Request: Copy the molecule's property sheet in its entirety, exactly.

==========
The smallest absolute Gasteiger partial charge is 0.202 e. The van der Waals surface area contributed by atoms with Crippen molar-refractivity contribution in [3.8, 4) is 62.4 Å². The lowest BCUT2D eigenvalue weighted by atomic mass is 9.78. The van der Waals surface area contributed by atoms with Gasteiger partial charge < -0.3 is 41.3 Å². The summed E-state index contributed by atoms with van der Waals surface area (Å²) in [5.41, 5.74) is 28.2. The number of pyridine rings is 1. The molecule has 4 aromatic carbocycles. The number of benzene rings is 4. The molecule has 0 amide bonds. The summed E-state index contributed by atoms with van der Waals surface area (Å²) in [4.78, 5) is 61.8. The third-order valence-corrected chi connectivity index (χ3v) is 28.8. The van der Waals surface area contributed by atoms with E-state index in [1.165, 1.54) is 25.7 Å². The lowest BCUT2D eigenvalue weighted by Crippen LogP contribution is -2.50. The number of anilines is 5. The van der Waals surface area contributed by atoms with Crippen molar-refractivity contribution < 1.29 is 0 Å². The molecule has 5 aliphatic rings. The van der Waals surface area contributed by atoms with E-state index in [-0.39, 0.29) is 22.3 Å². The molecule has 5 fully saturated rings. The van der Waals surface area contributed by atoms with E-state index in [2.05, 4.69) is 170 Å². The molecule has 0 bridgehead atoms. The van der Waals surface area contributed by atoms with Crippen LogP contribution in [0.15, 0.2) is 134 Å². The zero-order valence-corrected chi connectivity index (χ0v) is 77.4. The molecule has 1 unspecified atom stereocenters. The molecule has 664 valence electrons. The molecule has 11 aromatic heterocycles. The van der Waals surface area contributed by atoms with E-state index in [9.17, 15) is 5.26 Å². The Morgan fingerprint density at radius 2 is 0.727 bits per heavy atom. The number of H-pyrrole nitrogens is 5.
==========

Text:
The smallest absolute Gasteiger partial charge is 0.202 e. The van der Waals surface area contributed by atoms with Crippen molar-refractivity contribution in [3.8, 4) is 62.4 Å². The lowest BCUT2D eigenvalue weighted by atomic mass is 9.78. The van der Waals surface area contributed by atoms with Gasteiger partial charge < -0.3 is 41.3 Å². The summed E-state index contributed by atoms with van der Waals surface area (Å²) in [5.41, 5.74) is 28.2. The number of pyridine rings is 1. The molecule has 4 aromatic carbocycles. The number of benzene rings is 4. The molecule has 0 amide bonds. The summed E-state index contributed by atoms with van der Waals surface area (Å²) in [4.78, 5) is 61.8. The third-order valence-corrected chi connectivity index (χ3v) is 28.8. The van der Waals surface area contributed by atoms with E-state index in [1.165, 1.54) is 25.7 Å². The lowest BCUT2D eigenvalue weighted by Crippen LogP contribution is -2.50. The number of anilines is 5. The van der Waals surface area contributed by atoms with Crippen molar-refractivity contribution < 1.29 is 0 Å². The molecule has 5 aliphatic rings. The van der Waals surface area contributed by atoms with E-state index in [-0.39, 0.29) is 22.3 Å². The molecule has 5 fully saturated rings. The van der Waals surface area contributed by atoms with E-state index in [2.05, 4.69) is 170 Å². The molecule has 0 bridgehead atoms. The van der Waals surface area contributed by atoms with Crippen LogP contribution in [0.15, 0.2) is 134 Å². The zero-order valence-corrected chi connectivity index (χ0v) is 77.4. The molecule has 1 unspecified atom stereocenters. The molecule has 664 valence electrons. The molecule has 11 aromatic heterocycles. The van der Waals surface area contributed by atoms with E-state index in [9.17, 15) is 5.26 Å². The Morgan fingerprint density at radius 2 is 0.727 bits per heavy atom. The number of H-pyrrole nitrogens is 5.